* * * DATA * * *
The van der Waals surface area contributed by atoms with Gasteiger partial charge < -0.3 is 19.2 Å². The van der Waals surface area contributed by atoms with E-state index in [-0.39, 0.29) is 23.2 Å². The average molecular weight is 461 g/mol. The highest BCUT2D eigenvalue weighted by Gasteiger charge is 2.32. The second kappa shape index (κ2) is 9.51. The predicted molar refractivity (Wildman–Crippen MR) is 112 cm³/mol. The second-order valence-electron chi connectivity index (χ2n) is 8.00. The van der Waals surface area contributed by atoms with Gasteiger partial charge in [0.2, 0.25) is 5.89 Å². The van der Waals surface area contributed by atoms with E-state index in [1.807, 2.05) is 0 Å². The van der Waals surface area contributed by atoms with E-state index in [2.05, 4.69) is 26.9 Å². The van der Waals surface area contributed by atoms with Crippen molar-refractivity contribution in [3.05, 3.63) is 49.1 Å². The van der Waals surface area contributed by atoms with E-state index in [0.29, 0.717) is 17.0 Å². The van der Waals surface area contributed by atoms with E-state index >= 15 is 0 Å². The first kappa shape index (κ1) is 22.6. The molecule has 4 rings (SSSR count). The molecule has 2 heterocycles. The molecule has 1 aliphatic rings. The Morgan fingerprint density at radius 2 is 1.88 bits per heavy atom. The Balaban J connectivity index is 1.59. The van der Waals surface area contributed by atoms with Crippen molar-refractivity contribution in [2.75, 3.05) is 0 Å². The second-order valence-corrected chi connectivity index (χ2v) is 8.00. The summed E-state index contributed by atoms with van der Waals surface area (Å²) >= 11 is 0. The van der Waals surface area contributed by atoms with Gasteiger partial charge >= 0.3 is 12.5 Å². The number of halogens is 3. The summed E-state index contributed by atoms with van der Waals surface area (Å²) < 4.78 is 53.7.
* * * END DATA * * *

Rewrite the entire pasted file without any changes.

The van der Waals surface area contributed by atoms with Gasteiger partial charge < -0.3 is 19.2 Å². The van der Waals surface area contributed by atoms with E-state index in [-0.39, 0.29) is 23.2 Å². The average molecular weight is 461 g/mol. The highest BCUT2D eigenvalue weighted by Gasteiger charge is 2.32. The second kappa shape index (κ2) is 9.51. The predicted molar refractivity (Wildman–Crippen MR) is 112 cm³/mol. The second-order valence-electron chi connectivity index (χ2n) is 8.00. The van der Waals surface area contributed by atoms with Gasteiger partial charge in [0.2, 0.25) is 5.89 Å². The van der Waals surface area contributed by atoms with E-state index in [1.807, 2.05) is 0 Å². The van der Waals surface area contributed by atoms with E-state index in [2.05, 4.69) is 26.9 Å². The van der Waals surface area contributed by atoms with Crippen molar-refractivity contribution in [3.05, 3.63) is 49.1 Å². The van der Waals surface area contributed by atoms with E-state index in [0.29, 0.717) is 17.0 Å². The van der Waals surface area contributed by atoms with E-state index >= 15 is 0 Å². The first kappa shape index (κ1) is 22.6. The molecule has 4 rings (SSSR count). The molecule has 2 heterocycles. The molecule has 1 aliphatic rings. The Morgan fingerprint density at radius 2 is 1.88 bits per heavy atom. The Balaban J connectivity index is 1.59. The van der Waals surface area contributed by atoms with Crippen molar-refractivity contribution in [2.75, 3.05) is 0 Å². The second-order valence-corrected chi connectivity index (χ2v) is 8.00. The summed E-state index contributed by atoms with van der Waals surface area (Å²) >= 11 is 0. The van der Waals surface area contributed by atoms with Gasteiger partial charge >= 0.3 is 12.5 Å². The number of halogens is 3. The summed E-state index contributed by atoms with van der Waals surface area (Å²) < 4.78 is 53.7.